Below, David Jangro, Axia Director of Investment, shares some noteworthy CRE news stories and provides insights on these topics. You can review the high-level takeaways or full commentary below.
The massive demographic shifts witnessed throughout the coronavirus pandemic and thereafter have been well documented, both by mainstream news sources and in many of our webinars and commentary here at Axia. From data compiled by Bloomberg, it is evident these demographic shifts have unsurprisingly correlated to increases in many southern and western states’ share of the US’s total GDP. This makes intuitive sense as with more people come more jobs, spending, and growth. While there are some forecasts calling for a slight rebound in in-migration back to larger coastal or gateway cities over the next 5-10 years, we feel the growth experienced by the Sunbelt and many markets in the Intermountain West has momentum and stickiness that will lead to these areas maintaining solid fundamentals for years to come.
High Level Take-Away: States in the South and West have been the primary beneficiaries of demographic shifts brought on by the pandemic. These demographic shifts are now showing up in increased state level GDP and suggest the markets which have experienced high levels of growth will continue to attract employers and employees alike.
At the Federal Reserve’s July FOMC meeting the decision was made to hike the Fed funds rate by another 25bp to a range of 5.25%-5.50%. While this move was not entirely unexpected, as it was fully priced in by the market prior to the decision and the Fed’s preferred economic KPI’s continue to justify their hiking maneuvers, there is some nuance to unpack. Recently, inflation seems to have peaked and is now retreating towards the Fed’s 2% target, but remains elevated with core inflation sitting at 4.8%. Unsurprisingly, in the wake of double digit rent growth across multifamily properties brought on by pandemic-fueled demographic shifts, and now driven by elevated home prices and 7% mortgage rates, rent and mortgage payments account for over 70% of the increase in inflation tracked by the Fed. The rub here is that the Fed’s preferred measures of rent operate on a significant lag, opening the door for rate hiking action to overshoot much too far into restrictive territory. If a silver lining is to be found among the Fedspeak following their July meeting, it is in the fact Jerome Powell’s language now hints at the Fed being at or near their terminal rate. This is critical to the commercial real estate industry as the tightening of credit has largely been a reaction function among lenders to uncertainty around interest rates. There are other factors at play and this is largely oversimplifying a complex issue, but lenders should begin softening terms and credit availability once they have a reasonable level of confidence they won’t be originating “out of the money” loans. Furthermore, many will point to large bid-ask spreads driving the slowdown in CRE transaction activity, however, I am of the belief this is primarily a function of credit availability and that the bid-ask spread should narrow once looser credit greases the tracks for deals to close.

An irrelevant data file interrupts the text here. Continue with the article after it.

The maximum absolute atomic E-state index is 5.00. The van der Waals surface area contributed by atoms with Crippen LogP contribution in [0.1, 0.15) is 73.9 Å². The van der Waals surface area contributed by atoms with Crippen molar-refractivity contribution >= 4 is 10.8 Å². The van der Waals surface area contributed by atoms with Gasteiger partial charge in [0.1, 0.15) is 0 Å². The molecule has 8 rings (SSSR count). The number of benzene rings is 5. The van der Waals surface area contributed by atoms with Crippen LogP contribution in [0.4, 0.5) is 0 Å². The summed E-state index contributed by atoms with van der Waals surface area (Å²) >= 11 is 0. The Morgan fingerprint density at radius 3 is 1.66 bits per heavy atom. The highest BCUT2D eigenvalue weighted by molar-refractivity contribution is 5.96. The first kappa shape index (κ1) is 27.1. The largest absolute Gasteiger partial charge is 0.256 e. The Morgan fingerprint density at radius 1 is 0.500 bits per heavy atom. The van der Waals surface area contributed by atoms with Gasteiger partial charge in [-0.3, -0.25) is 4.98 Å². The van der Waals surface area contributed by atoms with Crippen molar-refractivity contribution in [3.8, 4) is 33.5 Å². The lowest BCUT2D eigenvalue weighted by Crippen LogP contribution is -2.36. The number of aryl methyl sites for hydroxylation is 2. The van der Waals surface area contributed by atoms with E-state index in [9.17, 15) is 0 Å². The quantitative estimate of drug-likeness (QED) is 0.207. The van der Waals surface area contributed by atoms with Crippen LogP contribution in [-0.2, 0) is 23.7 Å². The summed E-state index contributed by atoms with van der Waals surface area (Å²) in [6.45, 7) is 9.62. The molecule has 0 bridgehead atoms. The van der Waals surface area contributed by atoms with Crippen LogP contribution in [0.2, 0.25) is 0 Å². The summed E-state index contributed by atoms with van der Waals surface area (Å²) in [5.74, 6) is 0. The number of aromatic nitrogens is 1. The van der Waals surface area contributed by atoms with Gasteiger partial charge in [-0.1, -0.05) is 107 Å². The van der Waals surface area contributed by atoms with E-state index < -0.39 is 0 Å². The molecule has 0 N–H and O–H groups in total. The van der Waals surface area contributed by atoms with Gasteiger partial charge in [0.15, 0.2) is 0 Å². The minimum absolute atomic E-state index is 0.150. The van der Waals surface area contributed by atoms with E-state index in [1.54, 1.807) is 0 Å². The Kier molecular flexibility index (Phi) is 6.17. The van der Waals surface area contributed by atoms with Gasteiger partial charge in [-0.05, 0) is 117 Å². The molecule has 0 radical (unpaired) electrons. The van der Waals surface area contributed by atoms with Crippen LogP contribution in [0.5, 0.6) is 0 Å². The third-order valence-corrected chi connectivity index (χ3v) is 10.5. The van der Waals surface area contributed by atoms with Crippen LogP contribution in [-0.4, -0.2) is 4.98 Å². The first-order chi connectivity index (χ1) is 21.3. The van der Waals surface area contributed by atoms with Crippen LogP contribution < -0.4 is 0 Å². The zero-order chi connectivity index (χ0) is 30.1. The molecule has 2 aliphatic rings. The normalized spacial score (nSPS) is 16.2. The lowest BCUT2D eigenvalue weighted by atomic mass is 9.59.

High Level Take-Away: The Federal Reserve’s 25bp hike at their July meeting was accompanied by language from Jerome Powell suggesting the Fed is at or near their desired terminal rate. While no interest rate cuts are expected until late 2024, stability and a lack of further hiking should hopefully ease lenders back into the capital markets and help commercial real estate transaction activity pick up.
Portfolio Manager - Director of Investment
Before joining Axia, David developed real estate experience at Everbank/ TIAA CREF in the distressed MBS trading unit and on one of Colliers market-leading investment brokerage teams. David brings a decade of financial services experience, working at Credit Suisse and Goldman Sachs within their Wealth Management and Hedge Fund Strategies groups, and an MBA from Vanderbilt.